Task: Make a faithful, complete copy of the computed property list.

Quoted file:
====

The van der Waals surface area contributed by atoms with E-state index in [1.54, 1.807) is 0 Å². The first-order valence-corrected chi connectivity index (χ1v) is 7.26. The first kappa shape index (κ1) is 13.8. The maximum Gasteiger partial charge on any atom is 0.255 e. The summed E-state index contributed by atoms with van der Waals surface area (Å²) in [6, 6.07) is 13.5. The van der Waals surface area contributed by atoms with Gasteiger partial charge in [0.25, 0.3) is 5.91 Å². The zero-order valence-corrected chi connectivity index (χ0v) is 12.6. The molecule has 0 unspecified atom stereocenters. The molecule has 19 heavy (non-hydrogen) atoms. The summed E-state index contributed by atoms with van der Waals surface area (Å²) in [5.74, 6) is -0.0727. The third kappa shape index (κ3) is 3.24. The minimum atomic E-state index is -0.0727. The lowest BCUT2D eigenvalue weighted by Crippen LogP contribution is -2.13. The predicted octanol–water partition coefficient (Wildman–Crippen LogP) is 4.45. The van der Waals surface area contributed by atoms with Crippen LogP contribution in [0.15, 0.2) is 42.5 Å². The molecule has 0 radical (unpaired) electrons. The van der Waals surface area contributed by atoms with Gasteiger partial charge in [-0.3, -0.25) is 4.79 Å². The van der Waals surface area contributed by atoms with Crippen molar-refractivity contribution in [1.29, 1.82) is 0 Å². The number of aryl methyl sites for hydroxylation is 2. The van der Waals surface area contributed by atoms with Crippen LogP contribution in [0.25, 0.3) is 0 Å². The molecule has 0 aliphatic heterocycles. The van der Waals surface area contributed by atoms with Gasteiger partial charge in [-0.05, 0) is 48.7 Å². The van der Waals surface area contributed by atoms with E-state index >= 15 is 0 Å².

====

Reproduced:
The van der Waals surface area contributed by atoms with E-state index in [1.54, 1.807) is 0 Å². The first-order valence-corrected chi connectivity index (χ1v) is 7.26. The first kappa shape index (κ1) is 13.8. The maximum Gasteiger partial charge on any atom is 0.255 e. The summed E-state index contributed by atoms with van der Waals surface area (Å²) in [6, 6.07) is 13.5. The van der Waals surface area contributed by atoms with Gasteiger partial charge in [0.25, 0.3) is 5.91 Å². The zero-order valence-corrected chi connectivity index (χ0v) is 12.6. The molecule has 0 unspecified atom stereocenters. The molecule has 19 heavy (non-hydrogen) atoms. The summed E-state index contributed by atoms with van der Waals surface area (Å²) in [5.74, 6) is -0.0727. The third kappa shape index (κ3) is 3.24. The minimum atomic E-state index is -0.0727. The lowest BCUT2D eigenvalue weighted by Crippen LogP contribution is -2.13. The predicted octanol–water partition coefficient (Wildman–Crippen LogP) is 4.45. The van der Waals surface area contributed by atoms with Crippen LogP contribution in [0.15, 0.2) is 42.5 Å². The molecule has 0 radical (unpaired) electrons. The van der Waals surface area contributed by atoms with Gasteiger partial charge in [-0.3, -0.25) is 4.79 Å². The van der Waals surface area contributed by atoms with Crippen molar-refractivity contribution in [1.29, 1.82) is 0 Å². The number of aryl methyl sites for hydroxylation is 2. The van der Waals surface area contributed by atoms with Crippen LogP contribution in [0.25, 0.3) is 0 Å². The molecule has 0 aliphatic heterocycles. The van der Waals surface area contributed by atoms with Gasteiger partial charge in [-0.05, 0) is 48.7 Å². The van der Waals surface area contributed by atoms with E-state index >= 15 is 0 Å².